The family of a toddler who died after falling out the window of a cruise ship in Puerto Rico earlier this month told TODAY in an exclusive interview that the cruise company's safety oversight "cost our child her life."
"We obviously blame them for not having a safer situation on the 11th floor of that cruise ship. There are a million things that could've been done to make that safer. I know my mom was asking people, 'Why on earth is there a window open on the 11th floor without a screen or anything?'" Chloe Wiegand's mother, Kimberly Wiegand, told Savannah Guthrie.
"And their response to that was, 'We need ventilation.' Well, to that I would say, 'Get a fan. Come up with some other mechanism to make your guests comfortable, rather than creating a tremendous safety hazard that cost our child her life.'"
The family is now looking to hold the company responsible in court.
"I think that they have to be,'' Wiegand said. "This cannot happen to another family."
"There's no doubt this was an accident," the family's attorney, Mike Winkleman, said. "Really the singular question is, were there safety measures that could have been in place and should have been in place? If they were in place, again, there would have been no tragedy."
Royal Caribbean responded to TODAY with a statement.
"We are deeply saddened by this incident, and our hearts go out to the family. We have assisted the authorities in San Juan with their inquiries, and they are the appropriate people to address further questions."
The Puerto Rico Department of Justice told NBC News the investigation is in its advanced stages, so it cannot make any additional comments.
Chloe, who was 18 months old, died on July 7 after she fell through an open window on the 11th floor of the Freedom of the Seas cruise ship while it was docked in San Juan.
Kimberly Wiegand recalled the awful moment she found out what happened.
"I didn't know that she went out a window,'' she said. "And I just kept saying, 'Take me to my baby. Where's my baby?' I didn't even notice a window. I ran over there, and I looked over, and it wasn't water down there, it was concrete. To lose our baby this way is just unfathomable."
Kimberly was joined in the interview by her husband, Alan. The couple from South Bend, Indiana, shared their memories of their little girl.
"I just know she was destined to do such great things,'' Kimberly said. "But even in her short life, I truly believe she changed so many lives."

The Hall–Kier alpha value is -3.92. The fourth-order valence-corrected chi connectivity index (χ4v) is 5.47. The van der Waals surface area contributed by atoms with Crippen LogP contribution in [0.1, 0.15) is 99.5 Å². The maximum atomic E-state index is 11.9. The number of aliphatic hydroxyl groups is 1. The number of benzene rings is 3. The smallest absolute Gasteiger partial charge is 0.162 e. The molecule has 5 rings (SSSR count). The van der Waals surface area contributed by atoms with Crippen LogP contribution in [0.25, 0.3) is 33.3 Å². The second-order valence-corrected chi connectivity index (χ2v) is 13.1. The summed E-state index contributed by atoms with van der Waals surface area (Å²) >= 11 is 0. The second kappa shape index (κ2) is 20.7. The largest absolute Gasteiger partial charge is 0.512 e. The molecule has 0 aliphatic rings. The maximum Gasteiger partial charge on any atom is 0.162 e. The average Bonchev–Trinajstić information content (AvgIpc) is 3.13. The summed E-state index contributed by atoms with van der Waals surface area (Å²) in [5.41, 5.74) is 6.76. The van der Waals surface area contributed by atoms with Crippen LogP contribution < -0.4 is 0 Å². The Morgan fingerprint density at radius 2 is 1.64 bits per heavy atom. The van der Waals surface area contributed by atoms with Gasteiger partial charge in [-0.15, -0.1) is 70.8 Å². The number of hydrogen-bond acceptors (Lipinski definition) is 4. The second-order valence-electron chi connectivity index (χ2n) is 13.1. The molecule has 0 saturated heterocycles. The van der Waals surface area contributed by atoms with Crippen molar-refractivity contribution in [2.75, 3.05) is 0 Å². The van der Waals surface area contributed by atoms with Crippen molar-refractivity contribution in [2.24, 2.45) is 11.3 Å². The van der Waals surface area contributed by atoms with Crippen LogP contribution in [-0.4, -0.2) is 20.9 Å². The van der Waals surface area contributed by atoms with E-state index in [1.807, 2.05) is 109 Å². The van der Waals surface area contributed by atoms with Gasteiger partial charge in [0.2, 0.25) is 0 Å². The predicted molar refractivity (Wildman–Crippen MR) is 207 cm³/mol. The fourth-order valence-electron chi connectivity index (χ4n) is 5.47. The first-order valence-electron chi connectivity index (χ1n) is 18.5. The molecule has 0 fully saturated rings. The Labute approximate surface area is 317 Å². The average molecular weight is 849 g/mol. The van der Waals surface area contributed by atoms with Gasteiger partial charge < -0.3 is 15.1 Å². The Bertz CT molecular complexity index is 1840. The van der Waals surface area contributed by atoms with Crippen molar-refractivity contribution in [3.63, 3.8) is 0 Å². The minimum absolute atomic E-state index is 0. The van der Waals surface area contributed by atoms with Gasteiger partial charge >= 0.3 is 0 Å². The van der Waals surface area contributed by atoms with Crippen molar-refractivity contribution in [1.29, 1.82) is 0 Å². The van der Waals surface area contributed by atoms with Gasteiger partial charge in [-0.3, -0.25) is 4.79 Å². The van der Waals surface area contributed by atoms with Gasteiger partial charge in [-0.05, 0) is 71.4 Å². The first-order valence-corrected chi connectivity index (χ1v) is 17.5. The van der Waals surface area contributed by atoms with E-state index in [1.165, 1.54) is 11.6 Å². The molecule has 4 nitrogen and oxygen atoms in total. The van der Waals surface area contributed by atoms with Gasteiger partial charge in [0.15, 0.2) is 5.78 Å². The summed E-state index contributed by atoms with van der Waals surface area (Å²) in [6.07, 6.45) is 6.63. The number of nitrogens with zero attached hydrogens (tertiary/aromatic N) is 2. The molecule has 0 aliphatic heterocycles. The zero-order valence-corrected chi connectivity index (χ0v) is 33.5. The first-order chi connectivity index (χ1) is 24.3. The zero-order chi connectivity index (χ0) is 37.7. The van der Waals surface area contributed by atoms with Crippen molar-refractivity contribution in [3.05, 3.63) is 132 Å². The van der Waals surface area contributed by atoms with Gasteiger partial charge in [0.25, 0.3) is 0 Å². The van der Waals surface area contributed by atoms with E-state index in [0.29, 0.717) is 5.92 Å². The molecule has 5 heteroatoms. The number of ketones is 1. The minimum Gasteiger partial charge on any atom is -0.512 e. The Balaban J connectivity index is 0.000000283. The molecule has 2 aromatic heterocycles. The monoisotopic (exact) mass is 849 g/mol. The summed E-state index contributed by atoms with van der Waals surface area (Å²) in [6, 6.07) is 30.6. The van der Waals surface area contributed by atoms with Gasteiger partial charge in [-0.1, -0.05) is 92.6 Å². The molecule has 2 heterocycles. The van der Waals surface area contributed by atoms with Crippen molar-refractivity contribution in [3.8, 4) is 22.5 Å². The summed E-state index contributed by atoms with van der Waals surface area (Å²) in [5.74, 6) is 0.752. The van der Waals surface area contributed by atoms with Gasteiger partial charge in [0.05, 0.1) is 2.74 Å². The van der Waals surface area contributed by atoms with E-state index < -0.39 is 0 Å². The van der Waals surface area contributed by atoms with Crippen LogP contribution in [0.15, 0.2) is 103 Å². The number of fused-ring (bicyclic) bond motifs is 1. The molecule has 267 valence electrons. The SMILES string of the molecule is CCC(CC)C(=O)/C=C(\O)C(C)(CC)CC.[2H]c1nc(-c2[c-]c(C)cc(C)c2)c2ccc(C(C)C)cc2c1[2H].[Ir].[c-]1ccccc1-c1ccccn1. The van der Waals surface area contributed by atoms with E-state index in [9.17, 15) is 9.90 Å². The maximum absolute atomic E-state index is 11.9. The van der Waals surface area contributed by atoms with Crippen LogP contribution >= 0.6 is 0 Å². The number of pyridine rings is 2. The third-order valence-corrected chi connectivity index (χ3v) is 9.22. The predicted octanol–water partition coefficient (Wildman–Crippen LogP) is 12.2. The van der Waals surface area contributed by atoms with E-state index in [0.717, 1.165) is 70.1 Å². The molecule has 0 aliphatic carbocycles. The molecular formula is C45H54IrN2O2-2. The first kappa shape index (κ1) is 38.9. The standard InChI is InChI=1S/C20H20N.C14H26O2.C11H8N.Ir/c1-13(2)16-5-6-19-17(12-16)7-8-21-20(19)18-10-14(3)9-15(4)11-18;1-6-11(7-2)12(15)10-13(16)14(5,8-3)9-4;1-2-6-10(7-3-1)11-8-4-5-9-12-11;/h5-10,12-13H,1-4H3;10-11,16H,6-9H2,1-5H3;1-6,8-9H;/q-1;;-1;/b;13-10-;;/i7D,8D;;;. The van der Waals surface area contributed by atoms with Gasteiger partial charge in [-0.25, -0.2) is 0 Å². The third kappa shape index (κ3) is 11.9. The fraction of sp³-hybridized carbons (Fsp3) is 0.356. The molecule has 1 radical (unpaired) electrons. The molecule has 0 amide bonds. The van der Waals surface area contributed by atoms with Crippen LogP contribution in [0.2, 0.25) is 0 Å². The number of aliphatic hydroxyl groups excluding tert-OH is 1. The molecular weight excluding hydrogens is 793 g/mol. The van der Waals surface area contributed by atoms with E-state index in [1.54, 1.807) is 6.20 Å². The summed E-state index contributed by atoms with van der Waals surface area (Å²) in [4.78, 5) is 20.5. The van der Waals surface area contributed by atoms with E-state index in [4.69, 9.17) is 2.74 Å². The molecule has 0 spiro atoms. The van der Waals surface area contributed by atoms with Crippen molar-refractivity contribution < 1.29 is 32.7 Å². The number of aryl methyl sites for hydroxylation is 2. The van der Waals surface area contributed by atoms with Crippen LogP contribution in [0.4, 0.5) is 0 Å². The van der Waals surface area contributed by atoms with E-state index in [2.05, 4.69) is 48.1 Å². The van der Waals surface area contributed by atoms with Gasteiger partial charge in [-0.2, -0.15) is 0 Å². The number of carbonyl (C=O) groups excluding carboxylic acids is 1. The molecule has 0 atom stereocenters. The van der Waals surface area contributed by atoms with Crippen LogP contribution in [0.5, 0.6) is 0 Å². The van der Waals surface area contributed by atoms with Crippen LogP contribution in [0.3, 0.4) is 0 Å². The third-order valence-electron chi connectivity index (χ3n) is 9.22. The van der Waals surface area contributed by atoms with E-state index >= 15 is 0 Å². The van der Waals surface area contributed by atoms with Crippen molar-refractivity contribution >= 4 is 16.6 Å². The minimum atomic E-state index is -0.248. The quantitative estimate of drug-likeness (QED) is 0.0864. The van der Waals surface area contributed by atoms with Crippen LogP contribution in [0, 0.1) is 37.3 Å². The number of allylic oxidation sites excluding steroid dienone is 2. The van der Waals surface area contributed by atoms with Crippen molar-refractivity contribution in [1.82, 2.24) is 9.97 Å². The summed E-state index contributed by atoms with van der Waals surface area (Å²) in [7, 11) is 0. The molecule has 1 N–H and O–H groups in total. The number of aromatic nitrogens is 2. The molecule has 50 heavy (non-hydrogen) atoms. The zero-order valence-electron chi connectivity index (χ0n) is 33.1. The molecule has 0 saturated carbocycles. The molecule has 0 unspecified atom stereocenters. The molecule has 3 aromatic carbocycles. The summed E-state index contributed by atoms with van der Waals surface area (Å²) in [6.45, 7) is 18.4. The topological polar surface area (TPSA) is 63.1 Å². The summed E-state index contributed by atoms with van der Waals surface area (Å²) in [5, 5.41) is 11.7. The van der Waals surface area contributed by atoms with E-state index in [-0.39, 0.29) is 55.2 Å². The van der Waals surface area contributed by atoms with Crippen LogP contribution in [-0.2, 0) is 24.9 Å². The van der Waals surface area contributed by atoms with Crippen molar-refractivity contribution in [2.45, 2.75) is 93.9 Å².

Kimberly said her daughter loved watching her brother play hockey and helping her in the garden.
"She could get anybody to smile,'' she said. "Her first word was 'Hi.' I mean, she loved people."
The family has said the accident occurred after Chloe's grandfather picked her up and placed her on a railing he thought was behind a glass wall. They said her grandfather often did the same thing with her when they attended hockey games, letting her bang on the glass.
"He was extremely hysterical,'' Kimberly said. "The thing that he has repeatedly told us is, 'I believed that there was glass.' He will cry over and over and over. At no point ever, ever has Sam ever put our kids in danger.
"(He's) very, very distraught. You can barely look at him without him crying. She was his best friend."
Their family has been wrestling with their own pain from her loss.
"There was one point where my son said, 'Mom, I wish I would've been standing there because I would've jumped, and I would've saved her,'" Kimberly said. "That tore me because I know that he believes that. And to know he's living with that, it's just so hard."
The Wiegands will always hold their little girl in their hearts.
"We'll never forget her,'' Alan said. "She's part of our soul that's not there any more."
"It's really easy to shut out the world and to give up, but we will not do that because that's not who Chloe was,'' Kimberly said. "Chloe was the light, and that's what is going to get us through every single day. We have to go on for her. We can't give up."